After weeks of walking by the Occupy Wall Street protesters daily, I read Rabbi Shmuly Yanklowitz’s call to social action, Jewish Ethics & Social Justice, and appreciated the stark difference between exhibitionist and activist protest. Yanklowitz is a familiar social critic in Jewish circles. His byline regularly appears in the Jewish media alongside articles objecting to perceived immoral business practices across a variety of industries. Abounding in energy, he has led service learning trips across the globe, instructing young Jews how to help the underprivileged, and co-founded Uri L’Tzedek, an organization that, among other things, certifies kosher restaurants as socially responsible.
Throughout the ongoing Global Financial Crisis, Yanklowitz’s concern is for its innocent victims—the starving families, the unemployed and particularly the impoverished underemployed. A fountain of actionable ideas, his life is a verb—doing, helping, alleviating. In contrast, the Occupy Wall Street protesters were a noun.
The Wall Street occupiers certainly utilized many action words—screaming, complaining, quarreling, even urinating. However, their lack of agenda belied their claim to the activist label. The paramount social protest of a generation lacked all vision and sought to achieve nothing beyond acknowledgment of the protesters’ existence. They wanted to be; Yanklowitz wants to do.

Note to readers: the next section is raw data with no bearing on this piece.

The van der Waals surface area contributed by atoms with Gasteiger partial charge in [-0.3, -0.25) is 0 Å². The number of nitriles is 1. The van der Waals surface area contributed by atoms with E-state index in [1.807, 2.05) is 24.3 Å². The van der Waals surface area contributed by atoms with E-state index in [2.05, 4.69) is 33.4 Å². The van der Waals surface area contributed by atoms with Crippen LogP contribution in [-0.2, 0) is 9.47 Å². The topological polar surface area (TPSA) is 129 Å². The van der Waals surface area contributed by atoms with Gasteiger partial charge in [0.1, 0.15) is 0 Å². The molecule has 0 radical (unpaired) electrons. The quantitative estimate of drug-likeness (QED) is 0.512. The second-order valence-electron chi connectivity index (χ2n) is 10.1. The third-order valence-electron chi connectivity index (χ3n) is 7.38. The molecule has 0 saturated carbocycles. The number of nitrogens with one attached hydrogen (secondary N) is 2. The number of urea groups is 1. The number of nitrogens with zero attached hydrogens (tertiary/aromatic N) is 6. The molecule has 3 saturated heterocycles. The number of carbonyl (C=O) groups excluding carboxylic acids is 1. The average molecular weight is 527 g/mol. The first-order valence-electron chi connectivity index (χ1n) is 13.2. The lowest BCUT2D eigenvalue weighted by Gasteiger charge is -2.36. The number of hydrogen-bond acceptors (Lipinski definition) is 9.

Yanklowitz’s book reflects his indefatiguable personality, jumping across the map of social ills from one practical solution to another. However, his message is more powerful than its medium. The book’s writing is uneven and its scholarship is suspect. Someone searching for a sober analysis of Judaism’s views on a social justice subject should look elsewhere rather than risk falling prey to Yanklowitz’s cherry-picked sources, often missing crucial texts and concepts. Yanklowitz rightly objects to child labor because American law forbids it but also, he claims, because children must study Torah until the age of twenty. In doing so, he neglects the status of those who lack an obligation to study Torah and the financial independence that the Talmud awards to those above bar mitzvah age.
Through the laws of indirect torts, Yanklowitz attempts to argue that consumers must consider the damage their purchasing choices cause when those very laws imply that consumers are too remote to be held liable. While responsible consumption is certainly commendable, Yanklowitz’s clumsy hermeneutics are self-defeating. The book’s extensive survey of the literature of imprisonment in Jewish law misunderstands the obligation to redeem unjustly imprisoned Jews and entirely omits the important discussion at the birth of the state of Israel, in which the cogent argument that a country cannot function without imprisoning criminals won the day among religious legal thinkers. Despite all these and other flaws, Yanklowitz’s book radiates optimism and succeeds in inspiring readers with its author’s energy and soaring vision.